Are lenders’ audit departments included in TCF principles?
Gemma Harle is managing director of TenetLime
As an industry, we sometimes struggle when it comes to quality of service – and one of the most regularly recurring examples is when cases are held-up because of a random check by a lender’s audit department.
Whilst fully accepting and supporting the principle, I do believe there is an urgent need to review and redress how they are conducted, the often inordinate amount of time taken and the level of inconvenience caused to broker and consumer.
As a means of combating fraud, it is essential to have such checks and balances in place. However, we must ensure that their inclusion does not make us lose sight of the overriding need to provide fast and effective funding for the overwhelming majority of our customers who are genuine and secure.
That means lenders and intermediaries working more closely to keep the interests of the buyer as the main priority whilst any interlude for fraud checking takes place.
If not, a lot of good business is going to be lost.
We have a particular case in point at the time of writing, where a routine check has been instigated right on the cusp of the actual exchange, involving a £1m loan on a £1.7m property.
Even after it had come through an audit of the applicant’s status it was then passed for an audit regarding the valuation. An offer was issued but only after it had spent in excess of two weeks in what could only be described as a ‘black hole’.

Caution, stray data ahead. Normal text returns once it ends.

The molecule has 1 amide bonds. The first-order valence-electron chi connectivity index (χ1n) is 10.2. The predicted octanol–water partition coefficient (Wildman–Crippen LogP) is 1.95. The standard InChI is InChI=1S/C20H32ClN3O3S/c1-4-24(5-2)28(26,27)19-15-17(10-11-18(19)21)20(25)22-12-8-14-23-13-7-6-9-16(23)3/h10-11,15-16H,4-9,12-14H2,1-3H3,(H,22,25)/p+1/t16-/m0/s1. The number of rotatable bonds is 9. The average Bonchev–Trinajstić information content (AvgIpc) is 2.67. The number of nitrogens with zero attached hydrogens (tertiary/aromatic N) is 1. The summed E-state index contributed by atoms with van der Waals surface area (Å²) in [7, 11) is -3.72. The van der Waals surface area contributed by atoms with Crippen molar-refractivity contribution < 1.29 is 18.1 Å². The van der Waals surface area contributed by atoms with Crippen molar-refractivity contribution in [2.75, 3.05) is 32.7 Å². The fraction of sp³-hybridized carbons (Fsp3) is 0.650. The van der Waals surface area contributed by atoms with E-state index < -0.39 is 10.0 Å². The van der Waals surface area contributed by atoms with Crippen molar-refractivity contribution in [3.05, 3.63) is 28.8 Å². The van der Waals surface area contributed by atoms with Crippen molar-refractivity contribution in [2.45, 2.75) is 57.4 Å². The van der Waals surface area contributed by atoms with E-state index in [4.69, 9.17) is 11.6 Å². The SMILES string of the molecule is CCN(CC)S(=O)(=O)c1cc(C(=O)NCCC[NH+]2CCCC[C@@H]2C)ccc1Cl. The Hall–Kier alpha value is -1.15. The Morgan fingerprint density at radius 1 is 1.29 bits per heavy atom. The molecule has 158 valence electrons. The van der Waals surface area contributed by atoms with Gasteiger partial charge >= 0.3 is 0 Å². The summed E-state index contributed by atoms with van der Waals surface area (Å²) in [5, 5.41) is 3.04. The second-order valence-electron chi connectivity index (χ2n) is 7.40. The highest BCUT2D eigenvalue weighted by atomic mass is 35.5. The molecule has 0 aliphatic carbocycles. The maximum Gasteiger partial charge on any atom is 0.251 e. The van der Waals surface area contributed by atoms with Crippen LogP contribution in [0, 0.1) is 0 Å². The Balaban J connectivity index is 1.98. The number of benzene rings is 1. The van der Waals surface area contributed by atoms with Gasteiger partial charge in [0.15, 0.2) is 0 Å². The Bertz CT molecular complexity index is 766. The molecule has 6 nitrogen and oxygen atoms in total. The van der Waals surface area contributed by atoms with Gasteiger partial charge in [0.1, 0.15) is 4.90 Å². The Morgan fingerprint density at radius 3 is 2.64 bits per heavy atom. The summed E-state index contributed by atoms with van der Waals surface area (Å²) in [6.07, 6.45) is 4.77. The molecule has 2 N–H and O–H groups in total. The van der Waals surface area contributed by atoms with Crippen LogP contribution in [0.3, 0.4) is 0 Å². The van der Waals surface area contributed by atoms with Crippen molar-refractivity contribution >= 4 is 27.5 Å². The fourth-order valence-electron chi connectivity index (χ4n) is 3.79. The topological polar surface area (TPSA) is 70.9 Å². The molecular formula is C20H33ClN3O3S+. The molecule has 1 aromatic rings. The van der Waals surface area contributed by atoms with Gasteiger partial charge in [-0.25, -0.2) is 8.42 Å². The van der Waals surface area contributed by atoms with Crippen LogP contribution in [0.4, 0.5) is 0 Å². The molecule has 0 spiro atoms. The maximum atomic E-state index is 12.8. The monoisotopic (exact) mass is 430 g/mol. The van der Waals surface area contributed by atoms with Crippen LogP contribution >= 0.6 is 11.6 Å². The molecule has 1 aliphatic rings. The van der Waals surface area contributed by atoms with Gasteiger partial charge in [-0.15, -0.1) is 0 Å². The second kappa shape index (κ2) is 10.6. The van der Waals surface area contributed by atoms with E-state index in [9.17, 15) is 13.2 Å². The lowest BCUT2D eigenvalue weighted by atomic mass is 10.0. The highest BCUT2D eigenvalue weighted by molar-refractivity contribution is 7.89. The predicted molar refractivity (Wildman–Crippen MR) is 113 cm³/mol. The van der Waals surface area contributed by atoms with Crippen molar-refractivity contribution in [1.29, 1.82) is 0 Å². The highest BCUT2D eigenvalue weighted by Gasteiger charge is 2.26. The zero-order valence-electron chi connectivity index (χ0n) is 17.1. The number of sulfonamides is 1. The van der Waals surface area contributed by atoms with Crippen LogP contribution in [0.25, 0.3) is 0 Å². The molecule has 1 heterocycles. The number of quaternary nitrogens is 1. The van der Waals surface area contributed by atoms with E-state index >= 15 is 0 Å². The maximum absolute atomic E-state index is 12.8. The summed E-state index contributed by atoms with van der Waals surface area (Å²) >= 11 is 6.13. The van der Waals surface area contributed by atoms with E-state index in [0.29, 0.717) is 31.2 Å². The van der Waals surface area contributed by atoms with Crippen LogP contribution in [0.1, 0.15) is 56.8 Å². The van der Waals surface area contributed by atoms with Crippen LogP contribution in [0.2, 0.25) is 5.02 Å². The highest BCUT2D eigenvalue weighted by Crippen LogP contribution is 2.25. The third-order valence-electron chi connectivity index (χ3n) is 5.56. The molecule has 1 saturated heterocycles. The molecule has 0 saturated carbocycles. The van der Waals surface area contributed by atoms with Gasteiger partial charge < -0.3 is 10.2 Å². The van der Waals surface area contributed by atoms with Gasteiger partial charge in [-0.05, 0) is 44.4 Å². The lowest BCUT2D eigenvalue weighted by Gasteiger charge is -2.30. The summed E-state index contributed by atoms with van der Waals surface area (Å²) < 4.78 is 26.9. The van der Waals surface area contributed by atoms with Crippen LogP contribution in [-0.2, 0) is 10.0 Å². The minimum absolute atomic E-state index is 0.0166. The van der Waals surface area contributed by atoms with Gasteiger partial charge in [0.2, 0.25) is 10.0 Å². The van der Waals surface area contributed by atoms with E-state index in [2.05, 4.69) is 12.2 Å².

The resultant untimely delay, at such a vital stage in the process, could cause the buyer to lose the house and the broker to lose the deal. What will probably happen is that, to redress the situation, the broker will end up doing the work free as a gesture of goodwill and through no fault of his own.
Lenders urgently need to examine their processes and procedures to eliminate such unnecessary and avoidable consequences.
Such delays are not an acceptable side-effect. Audit departments must begin to view themselves as part of the customer journey. Service levels must be maintained at a consistent level throughout the whole process.
At TenetLime we are bound by all manner of regulations, but we do not effectively suspend our service while we comply with them. Instead, we make every effort to avoid the customer being left in limbo while they take place.
From a lender’s perspective, resourcing audit departments properly and ensuring there are sufficient staff to meet the demand would be a good starting point towards minimising customer detriment. The standard four-day case time must be the absolute maximum wherever possible.
Above all, the customer and the broker need to be better informed when there is a delay. Failing to do so leads to dissatisfaction, potential loss of business and adds fuel to the fire for those who have an already dim view of financial services.